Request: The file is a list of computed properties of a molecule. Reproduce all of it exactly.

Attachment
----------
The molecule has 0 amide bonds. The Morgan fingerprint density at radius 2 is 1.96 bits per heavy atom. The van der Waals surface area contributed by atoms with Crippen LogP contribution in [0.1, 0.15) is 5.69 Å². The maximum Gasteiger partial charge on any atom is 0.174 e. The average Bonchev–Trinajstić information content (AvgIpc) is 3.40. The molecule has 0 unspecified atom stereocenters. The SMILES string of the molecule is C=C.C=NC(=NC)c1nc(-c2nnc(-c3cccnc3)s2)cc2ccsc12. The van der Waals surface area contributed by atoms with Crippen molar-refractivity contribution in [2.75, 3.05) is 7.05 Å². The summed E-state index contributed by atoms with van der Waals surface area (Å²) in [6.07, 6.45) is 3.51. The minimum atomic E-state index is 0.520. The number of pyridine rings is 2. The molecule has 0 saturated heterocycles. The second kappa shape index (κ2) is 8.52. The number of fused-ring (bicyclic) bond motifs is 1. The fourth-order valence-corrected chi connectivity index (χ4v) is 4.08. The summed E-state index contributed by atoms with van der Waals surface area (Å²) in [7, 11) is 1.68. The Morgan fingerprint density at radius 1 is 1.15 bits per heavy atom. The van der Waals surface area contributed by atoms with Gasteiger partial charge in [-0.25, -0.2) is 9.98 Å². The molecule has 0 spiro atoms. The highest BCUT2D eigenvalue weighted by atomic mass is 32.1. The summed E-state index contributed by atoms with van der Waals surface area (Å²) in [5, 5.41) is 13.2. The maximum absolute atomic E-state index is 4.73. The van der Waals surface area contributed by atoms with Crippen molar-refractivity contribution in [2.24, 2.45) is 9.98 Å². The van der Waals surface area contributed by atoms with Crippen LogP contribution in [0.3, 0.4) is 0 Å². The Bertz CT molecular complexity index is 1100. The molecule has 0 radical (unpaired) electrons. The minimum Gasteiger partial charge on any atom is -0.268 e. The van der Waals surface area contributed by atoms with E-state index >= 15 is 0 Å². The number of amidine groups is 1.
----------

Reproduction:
The molecule has 0 amide bonds. The Morgan fingerprint density at radius 2 is 1.96 bits per heavy atom. The van der Waals surface area contributed by atoms with Crippen LogP contribution in [0.1, 0.15) is 5.69 Å². The maximum Gasteiger partial charge on any atom is 0.174 e. The average Bonchev–Trinajstić information content (AvgIpc) is 3.40. The molecule has 0 unspecified atom stereocenters. The SMILES string of the molecule is C=C.C=NC(=NC)c1nc(-c2nnc(-c3cccnc3)s2)cc2ccsc12. The van der Waals surface area contributed by atoms with Crippen molar-refractivity contribution in [2.75, 3.05) is 7.05 Å². The summed E-state index contributed by atoms with van der Waals surface area (Å²) in [6.07, 6.45) is 3.51. The minimum atomic E-state index is 0.520. The number of pyridine rings is 2. The molecule has 0 saturated heterocycles. The second kappa shape index (κ2) is 8.52. The number of fused-ring (bicyclic) bond motifs is 1. The fourth-order valence-corrected chi connectivity index (χ4v) is 4.08. The summed E-state index contributed by atoms with van der Waals surface area (Å²) in [7, 11) is 1.68. The Morgan fingerprint density at radius 1 is 1.15 bits per heavy atom. The van der Waals surface area contributed by atoms with Gasteiger partial charge in [-0.25, -0.2) is 9.98 Å². The molecule has 0 spiro atoms. The highest BCUT2D eigenvalue weighted by atomic mass is 32.1. The summed E-state index contributed by atoms with van der Waals surface area (Å²) in [5, 5.41) is 13.2. The maximum absolute atomic E-state index is 4.73. The van der Waals surface area contributed by atoms with Crippen molar-refractivity contribution in [2.24, 2.45) is 9.98 Å². The van der Waals surface area contributed by atoms with Crippen LogP contribution in [0.3, 0.4) is 0 Å². The Bertz CT molecular complexity index is 1100. The molecule has 0 radical (unpaired) electrons. The minimum Gasteiger partial charge on any atom is -0.268 e. The van der Waals surface area contributed by atoms with E-state index >= 15 is 0 Å². The number of amidine groups is 1.